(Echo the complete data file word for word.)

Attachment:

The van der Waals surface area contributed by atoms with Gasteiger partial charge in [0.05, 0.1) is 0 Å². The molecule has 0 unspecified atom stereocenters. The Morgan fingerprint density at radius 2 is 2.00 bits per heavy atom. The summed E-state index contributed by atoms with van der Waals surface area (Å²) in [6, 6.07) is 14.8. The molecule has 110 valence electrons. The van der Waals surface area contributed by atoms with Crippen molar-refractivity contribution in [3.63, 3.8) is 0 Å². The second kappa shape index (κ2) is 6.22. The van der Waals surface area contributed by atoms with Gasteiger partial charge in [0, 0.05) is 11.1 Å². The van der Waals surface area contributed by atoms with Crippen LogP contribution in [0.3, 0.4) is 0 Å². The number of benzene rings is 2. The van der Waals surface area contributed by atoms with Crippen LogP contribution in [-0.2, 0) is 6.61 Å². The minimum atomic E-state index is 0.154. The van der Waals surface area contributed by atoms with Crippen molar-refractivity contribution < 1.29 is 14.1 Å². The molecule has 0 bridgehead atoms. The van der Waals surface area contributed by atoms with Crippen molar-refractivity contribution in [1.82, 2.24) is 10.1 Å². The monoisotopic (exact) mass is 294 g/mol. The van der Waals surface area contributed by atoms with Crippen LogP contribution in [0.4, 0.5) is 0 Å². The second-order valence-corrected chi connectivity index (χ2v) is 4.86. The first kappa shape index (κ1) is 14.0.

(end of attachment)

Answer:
The van der Waals surface area contributed by atoms with Gasteiger partial charge in [0.05, 0.1) is 0 Å². The molecule has 0 unspecified atom stereocenters. The Morgan fingerprint density at radius 2 is 2.00 bits per heavy atom. The summed E-state index contributed by atoms with van der Waals surface area (Å²) in [6, 6.07) is 14.8. The molecule has 110 valence electrons. The van der Waals surface area contributed by atoms with Crippen molar-refractivity contribution in [3.63, 3.8) is 0 Å². The second kappa shape index (κ2) is 6.22. The van der Waals surface area contributed by atoms with Gasteiger partial charge in [0, 0.05) is 11.1 Å². The van der Waals surface area contributed by atoms with Crippen LogP contribution in [0.3, 0.4) is 0 Å². The number of benzene rings is 2. The van der Waals surface area contributed by atoms with Crippen LogP contribution in [-0.2, 0) is 6.61 Å². The minimum atomic E-state index is 0.154. The van der Waals surface area contributed by atoms with Crippen molar-refractivity contribution < 1.29 is 14.1 Å². The molecule has 0 bridgehead atoms. The van der Waals surface area contributed by atoms with Crippen molar-refractivity contribution in [1.82, 2.24) is 10.1 Å². The monoisotopic (exact) mass is 294 g/mol. The van der Waals surface area contributed by atoms with Crippen LogP contribution in [0.4, 0.5) is 0 Å². The second-order valence-corrected chi connectivity index (χ2v) is 4.86. The first kappa shape index (κ1) is 14.0.